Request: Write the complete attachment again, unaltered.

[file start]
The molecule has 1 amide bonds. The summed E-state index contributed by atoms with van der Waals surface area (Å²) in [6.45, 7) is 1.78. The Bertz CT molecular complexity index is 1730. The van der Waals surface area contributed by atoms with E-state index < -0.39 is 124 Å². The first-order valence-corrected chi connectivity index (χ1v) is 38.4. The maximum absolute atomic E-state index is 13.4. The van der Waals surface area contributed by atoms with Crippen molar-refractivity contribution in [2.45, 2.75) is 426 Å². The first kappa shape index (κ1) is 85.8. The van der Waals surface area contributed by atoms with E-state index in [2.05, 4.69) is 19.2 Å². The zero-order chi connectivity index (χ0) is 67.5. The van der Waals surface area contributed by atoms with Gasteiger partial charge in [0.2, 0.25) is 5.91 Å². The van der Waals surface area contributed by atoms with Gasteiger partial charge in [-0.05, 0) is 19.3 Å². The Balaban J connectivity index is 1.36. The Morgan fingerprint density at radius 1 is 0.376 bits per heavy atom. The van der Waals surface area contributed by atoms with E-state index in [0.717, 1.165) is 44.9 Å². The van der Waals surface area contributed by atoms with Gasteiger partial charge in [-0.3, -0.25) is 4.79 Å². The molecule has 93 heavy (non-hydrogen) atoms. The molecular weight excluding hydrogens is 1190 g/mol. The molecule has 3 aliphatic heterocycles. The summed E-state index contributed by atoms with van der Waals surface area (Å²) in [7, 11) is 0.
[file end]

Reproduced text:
The molecule has 1 amide bonds. The summed E-state index contributed by atoms with van der Waals surface area (Å²) in [6.45, 7) is 1.78. The Bertz CT molecular complexity index is 1730. The van der Waals surface area contributed by atoms with E-state index < -0.39 is 124 Å². The first-order valence-corrected chi connectivity index (χ1v) is 38.4. The maximum absolute atomic E-state index is 13.4. The van der Waals surface area contributed by atoms with Crippen molar-refractivity contribution in [2.45, 2.75) is 426 Å². The first kappa shape index (κ1) is 85.8. The van der Waals surface area contributed by atoms with E-state index in [2.05, 4.69) is 19.2 Å². The zero-order chi connectivity index (χ0) is 67.5. The van der Waals surface area contributed by atoms with Gasteiger partial charge in [0.2, 0.25) is 5.91 Å². The van der Waals surface area contributed by atoms with Gasteiger partial charge in [-0.05, 0) is 19.3 Å². The Balaban J connectivity index is 1.36. The Morgan fingerprint density at radius 1 is 0.376 bits per heavy atom. The van der Waals surface area contributed by atoms with E-state index in [0.717, 1.165) is 44.9 Å². The van der Waals surface area contributed by atoms with Gasteiger partial charge in [-0.3, -0.25) is 4.79 Å². The molecule has 93 heavy (non-hydrogen) atoms. The molecular weight excluding hydrogens is 1190 g/mol. The molecule has 3 aliphatic heterocycles. The summed E-state index contributed by atoms with van der Waals surface area (Å²) in [7, 11) is 0.